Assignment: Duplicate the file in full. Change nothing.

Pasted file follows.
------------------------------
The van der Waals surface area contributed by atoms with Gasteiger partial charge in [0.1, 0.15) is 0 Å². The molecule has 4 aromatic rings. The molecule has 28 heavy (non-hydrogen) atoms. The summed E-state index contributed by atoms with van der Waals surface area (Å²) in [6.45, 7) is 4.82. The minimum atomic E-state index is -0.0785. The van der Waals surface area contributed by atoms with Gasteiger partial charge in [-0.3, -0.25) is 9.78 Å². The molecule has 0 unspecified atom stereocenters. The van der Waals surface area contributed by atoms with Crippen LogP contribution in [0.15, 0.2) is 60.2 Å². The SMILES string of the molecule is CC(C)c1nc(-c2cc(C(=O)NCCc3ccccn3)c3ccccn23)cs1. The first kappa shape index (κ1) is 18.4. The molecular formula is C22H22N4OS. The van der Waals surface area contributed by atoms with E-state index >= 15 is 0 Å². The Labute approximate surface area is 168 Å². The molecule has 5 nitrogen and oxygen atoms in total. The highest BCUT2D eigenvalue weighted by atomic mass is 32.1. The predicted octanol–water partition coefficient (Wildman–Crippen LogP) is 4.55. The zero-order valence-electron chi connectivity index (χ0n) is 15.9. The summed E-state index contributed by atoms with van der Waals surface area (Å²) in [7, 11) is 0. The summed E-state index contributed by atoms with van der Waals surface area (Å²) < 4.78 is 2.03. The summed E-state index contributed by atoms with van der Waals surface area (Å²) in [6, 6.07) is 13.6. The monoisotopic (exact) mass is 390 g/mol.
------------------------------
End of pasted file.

The van der Waals surface area contributed by atoms with Gasteiger partial charge in [0.1, 0.15) is 0 Å². The molecule has 4 aromatic rings. The molecule has 28 heavy (non-hydrogen) atoms. The summed E-state index contributed by atoms with van der Waals surface area (Å²) in [6.45, 7) is 4.82. The minimum atomic E-state index is -0.0785. The van der Waals surface area contributed by atoms with Gasteiger partial charge in [-0.3, -0.25) is 9.78 Å². The molecule has 0 unspecified atom stereocenters. The van der Waals surface area contributed by atoms with Crippen LogP contribution in [0.15, 0.2) is 60.2 Å². The SMILES string of the molecule is CC(C)c1nc(-c2cc(C(=O)NCCc3ccccn3)c3ccccn23)cs1. The first kappa shape index (κ1) is 18.4. The molecular formula is C22H22N4OS. The van der Waals surface area contributed by atoms with E-state index >= 15 is 0 Å². The Labute approximate surface area is 168 Å². The molecule has 5 nitrogen and oxygen atoms in total. The highest BCUT2D eigenvalue weighted by atomic mass is 32.1. The predicted octanol–water partition coefficient (Wildman–Crippen LogP) is 4.55. The zero-order valence-electron chi connectivity index (χ0n) is 15.9. The summed E-state index contributed by atoms with van der Waals surface area (Å²) in [7, 11) is 0. The summed E-state index contributed by atoms with van der Waals surface area (Å²) < 4.78 is 2.03. The summed E-state index contributed by atoms with van der Waals surface area (Å²) in [6, 6.07) is 13.6. The monoisotopic (exact) mass is 390 g/mol.